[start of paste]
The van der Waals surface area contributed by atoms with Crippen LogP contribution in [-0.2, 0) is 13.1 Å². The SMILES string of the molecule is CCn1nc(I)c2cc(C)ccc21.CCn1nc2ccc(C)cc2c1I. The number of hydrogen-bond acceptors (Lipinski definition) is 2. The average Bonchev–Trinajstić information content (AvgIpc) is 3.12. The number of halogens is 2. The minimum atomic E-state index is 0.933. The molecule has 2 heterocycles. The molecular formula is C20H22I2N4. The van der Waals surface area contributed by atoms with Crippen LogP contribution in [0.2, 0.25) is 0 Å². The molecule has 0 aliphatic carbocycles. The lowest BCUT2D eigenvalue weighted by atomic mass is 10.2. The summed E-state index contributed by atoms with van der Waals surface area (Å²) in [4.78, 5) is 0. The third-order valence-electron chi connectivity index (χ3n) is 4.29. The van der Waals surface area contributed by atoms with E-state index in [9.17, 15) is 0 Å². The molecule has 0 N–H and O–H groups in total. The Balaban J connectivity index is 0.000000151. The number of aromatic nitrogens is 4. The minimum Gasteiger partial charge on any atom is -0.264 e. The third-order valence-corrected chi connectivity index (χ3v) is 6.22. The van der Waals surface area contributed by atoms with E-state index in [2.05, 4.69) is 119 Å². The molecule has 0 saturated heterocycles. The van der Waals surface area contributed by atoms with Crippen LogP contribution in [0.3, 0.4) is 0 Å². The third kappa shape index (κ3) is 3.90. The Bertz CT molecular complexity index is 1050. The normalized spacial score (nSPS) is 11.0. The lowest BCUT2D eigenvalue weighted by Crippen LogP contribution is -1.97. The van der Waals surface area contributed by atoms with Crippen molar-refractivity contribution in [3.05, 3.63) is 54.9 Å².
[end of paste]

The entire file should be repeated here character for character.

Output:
The van der Waals surface area contributed by atoms with Crippen LogP contribution in [-0.2, 0) is 13.1 Å². The SMILES string of the molecule is CCn1nc(I)c2cc(C)ccc21.CCn1nc2ccc(C)cc2c1I. The number of hydrogen-bond acceptors (Lipinski definition) is 2. The average Bonchev–Trinajstić information content (AvgIpc) is 3.12. The number of halogens is 2. The minimum atomic E-state index is 0.933. The molecule has 2 heterocycles. The molecular formula is C20H22I2N4. The van der Waals surface area contributed by atoms with Crippen LogP contribution in [0.2, 0.25) is 0 Å². The molecule has 0 aliphatic carbocycles. The lowest BCUT2D eigenvalue weighted by atomic mass is 10.2. The summed E-state index contributed by atoms with van der Waals surface area (Å²) in [4.78, 5) is 0. The third-order valence-electron chi connectivity index (χ3n) is 4.29. The van der Waals surface area contributed by atoms with E-state index in [9.17, 15) is 0 Å². The molecule has 0 N–H and O–H groups in total. The Balaban J connectivity index is 0.000000151. The number of aromatic nitrogens is 4. The minimum Gasteiger partial charge on any atom is -0.264 e. The third-order valence-corrected chi connectivity index (χ3v) is 6.22. The van der Waals surface area contributed by atoms with E-state index in [2.05, 4.69) is 119 Å². The molecule has 0 saturated heterocycles. The van der Waals surface area contributed by atoms with Crippen LogP contribution in [0.3, 0.4) is 0 Å². The third kappa shape index (κ3) is 3.90. The Bertz CT molecular complexity index is 1050. The normalized spacial score (nSPS) is 11.0. The lowest BCUT2D eigenvalue weighted by Crippen LogP contribution is -1.97. The van der Waals surface area contributed by atoms with Crippen molar-refractivity contribution in [3.05, 3.63) is 54.9 Å².